Should You Be Worried About Yellow Poop? Here's What We Know

Our poop can come in a wide range of colors and hues. The same is true for yellow stool, which can appear anywhere between light yellow and a shade of mustard yellow. We apologize for the visual — but it's important to know whether yellow poop is something to worry about in the event that you notice any unusual color changes the next time you're going number two.

Yellow poop can stem from a number of different health conditions, but if a yellow-tinted bowel movement comes on after you've upped your intake of sweet potatoes, carrots, or enjoyed a sugary treat made with Yellow 5 food dye, then there's likely nothing to worry about. Similarly, excess consumption of gluten or fatty foods can also contribute to yellow poops. Diet isn't the only lifestyle factor that can influence the color of our waste, however — our stress levels can too. When we're strained or anxious, digestion gets kicked into high gear. As our gastrointestinal tract picks up the pace, our body may not adequately absorb some nutrients, resulting in yellow poop.

Disorders and infections related to yellow stool

Bile is a yellow-tinted fluid that plays a role in the color of our poop. Its salt content helps metabolize fat from food sources and expel it from the body as waste. Certain liver and gallbladder disorders, however, can decrease levels of bile salts in the body, which can cause our poop to appear yellow or pale. Such disorders include cirrhosis, hepatitis, or gallstones.

People with certain pancreas disorders may also notice their stool appears yellow in color. Disorders such as cystic fibrosis, pancreatic cancer, chronic pancreatitis, or pancreatic duct blockages interfere with the organ's ability to produce digestive enzymes for the intestines to break down fat. As a result, one's poop may look frothy, greasy, or yellow.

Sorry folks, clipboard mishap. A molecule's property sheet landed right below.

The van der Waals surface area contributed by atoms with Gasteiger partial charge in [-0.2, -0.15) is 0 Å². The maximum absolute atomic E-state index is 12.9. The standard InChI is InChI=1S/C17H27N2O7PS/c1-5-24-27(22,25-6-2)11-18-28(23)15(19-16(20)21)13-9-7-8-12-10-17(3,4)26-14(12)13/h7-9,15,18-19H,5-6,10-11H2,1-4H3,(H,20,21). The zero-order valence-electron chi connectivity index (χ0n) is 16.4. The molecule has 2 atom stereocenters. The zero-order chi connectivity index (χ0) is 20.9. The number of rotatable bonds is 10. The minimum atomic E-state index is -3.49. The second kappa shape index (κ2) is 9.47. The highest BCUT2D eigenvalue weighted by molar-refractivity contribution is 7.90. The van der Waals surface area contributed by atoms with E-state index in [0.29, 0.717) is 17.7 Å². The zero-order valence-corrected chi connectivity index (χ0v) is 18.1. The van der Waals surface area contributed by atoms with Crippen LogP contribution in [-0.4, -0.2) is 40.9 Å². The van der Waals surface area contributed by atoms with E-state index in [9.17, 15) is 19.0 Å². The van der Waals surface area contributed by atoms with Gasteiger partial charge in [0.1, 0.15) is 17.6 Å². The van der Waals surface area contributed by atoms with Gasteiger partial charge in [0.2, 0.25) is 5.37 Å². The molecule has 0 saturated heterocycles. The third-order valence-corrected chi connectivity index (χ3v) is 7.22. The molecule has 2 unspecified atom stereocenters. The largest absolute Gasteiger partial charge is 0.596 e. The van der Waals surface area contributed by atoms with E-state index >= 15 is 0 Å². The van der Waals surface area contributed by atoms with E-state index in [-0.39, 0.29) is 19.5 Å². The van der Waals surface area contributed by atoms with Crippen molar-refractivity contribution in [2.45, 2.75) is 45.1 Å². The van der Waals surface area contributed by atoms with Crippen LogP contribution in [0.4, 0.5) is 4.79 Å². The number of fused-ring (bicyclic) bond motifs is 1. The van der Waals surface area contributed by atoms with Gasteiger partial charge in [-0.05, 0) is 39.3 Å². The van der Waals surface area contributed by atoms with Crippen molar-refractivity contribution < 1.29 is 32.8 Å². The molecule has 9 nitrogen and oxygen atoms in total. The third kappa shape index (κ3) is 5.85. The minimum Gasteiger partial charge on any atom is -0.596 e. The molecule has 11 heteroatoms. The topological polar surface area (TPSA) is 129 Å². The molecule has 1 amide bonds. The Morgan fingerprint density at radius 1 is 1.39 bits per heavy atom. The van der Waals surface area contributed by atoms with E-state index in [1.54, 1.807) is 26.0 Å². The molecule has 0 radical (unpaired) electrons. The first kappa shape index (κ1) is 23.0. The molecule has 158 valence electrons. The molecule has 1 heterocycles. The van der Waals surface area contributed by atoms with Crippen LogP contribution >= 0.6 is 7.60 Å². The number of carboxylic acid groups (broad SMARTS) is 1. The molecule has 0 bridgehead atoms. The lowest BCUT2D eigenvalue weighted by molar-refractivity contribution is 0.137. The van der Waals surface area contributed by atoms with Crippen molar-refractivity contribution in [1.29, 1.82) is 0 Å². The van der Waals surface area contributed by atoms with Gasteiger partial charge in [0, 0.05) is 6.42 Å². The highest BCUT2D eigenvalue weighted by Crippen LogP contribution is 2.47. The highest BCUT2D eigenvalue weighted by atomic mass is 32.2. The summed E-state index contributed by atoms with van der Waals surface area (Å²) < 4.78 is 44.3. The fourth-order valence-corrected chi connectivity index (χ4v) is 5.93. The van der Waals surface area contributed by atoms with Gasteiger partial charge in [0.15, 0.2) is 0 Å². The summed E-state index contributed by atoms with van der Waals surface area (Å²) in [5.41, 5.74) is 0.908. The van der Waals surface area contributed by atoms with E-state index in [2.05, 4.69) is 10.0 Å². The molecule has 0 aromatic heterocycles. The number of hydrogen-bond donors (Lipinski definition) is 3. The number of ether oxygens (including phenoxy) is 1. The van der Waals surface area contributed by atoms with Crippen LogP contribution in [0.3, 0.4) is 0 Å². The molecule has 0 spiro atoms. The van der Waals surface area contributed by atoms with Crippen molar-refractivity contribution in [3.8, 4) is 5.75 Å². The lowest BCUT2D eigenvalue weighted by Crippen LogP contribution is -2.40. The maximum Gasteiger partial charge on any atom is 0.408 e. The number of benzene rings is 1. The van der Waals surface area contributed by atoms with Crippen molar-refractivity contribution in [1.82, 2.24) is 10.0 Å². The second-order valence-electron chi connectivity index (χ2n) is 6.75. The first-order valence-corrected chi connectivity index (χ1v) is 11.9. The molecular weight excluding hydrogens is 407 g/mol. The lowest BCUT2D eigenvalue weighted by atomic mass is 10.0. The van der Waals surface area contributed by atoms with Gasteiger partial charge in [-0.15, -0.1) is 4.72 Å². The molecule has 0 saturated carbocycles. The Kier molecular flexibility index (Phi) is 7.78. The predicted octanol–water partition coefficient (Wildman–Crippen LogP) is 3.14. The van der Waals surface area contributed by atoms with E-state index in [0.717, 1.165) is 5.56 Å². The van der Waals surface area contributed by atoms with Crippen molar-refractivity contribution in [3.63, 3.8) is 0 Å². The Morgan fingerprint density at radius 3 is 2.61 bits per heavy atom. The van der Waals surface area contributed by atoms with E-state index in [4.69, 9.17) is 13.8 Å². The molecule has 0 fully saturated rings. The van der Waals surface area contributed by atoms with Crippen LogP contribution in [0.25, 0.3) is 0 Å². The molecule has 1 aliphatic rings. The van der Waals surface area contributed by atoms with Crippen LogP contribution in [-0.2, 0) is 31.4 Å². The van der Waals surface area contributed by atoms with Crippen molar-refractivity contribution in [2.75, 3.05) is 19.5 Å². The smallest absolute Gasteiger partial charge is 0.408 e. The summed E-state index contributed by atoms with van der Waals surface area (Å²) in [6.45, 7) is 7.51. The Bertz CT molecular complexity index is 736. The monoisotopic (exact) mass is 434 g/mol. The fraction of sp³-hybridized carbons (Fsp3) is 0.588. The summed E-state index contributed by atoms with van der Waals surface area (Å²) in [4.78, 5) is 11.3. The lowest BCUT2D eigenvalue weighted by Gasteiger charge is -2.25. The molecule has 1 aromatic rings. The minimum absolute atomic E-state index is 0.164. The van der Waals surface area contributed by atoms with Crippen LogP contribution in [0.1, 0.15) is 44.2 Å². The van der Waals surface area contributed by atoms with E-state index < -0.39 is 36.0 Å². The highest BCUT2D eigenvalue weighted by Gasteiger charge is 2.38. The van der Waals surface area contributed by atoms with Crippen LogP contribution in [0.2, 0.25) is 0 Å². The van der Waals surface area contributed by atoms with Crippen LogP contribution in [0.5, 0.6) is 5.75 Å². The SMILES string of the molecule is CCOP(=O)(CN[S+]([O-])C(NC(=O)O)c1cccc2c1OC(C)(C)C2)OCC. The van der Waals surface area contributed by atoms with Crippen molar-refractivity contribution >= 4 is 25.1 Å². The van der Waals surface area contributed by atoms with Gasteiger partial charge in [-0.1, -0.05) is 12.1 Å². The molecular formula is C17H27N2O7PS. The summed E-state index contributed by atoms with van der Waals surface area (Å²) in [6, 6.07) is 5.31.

A parasitic infection known as giardiasis can also cause yellow poop. In a 2021 study published in BMJ Case Reports, a patient in their late 20s with iron deficiency anemia reported passing oily, floating stool that was a shade of yellow-brown as many as four times a day. Similar to pancreatic disorders, chronic giardiasis was found to be the reason why the woman's pancreas was unable to produce necessary digestive enzymes. 

Other causes of yellow poop in adults and babies

Celiac disease — in which gluten consumption prompts the body to self-attack the small intestine — is another potential cause of yellow poop. Additional symptoms may also include diarrhea, constipation, bloating, bone density loss, or more. People with Crohn's disease may alternatively notice a yellow-colored film covering their poop, which can also appear as streaks. In the event that a patient develops malabsorption issues related to the condition, stool may then look fully yellow as opposed to just having a yellow covering. If you're worried the color may be related to a health condition, reach out to your doctor.

In young babies, yellow poop is not usually something to worry about. Mayo Clinic experts explain that breastfed infants often produce loose, mustard-tinted poops that may be accompanied by shades of green. In fact, results of an early 2009 study published in Archives of Disease in Childhood that involved nearly 13,000 children showed that yellow was the most commonly reported stool color by parents of 4-week-old babies. At 6-months-old, brown was the most frequently reported stool color. While yellow baby poop may not be cause for concern, here are some warning signs to keep an eye out for in their stool.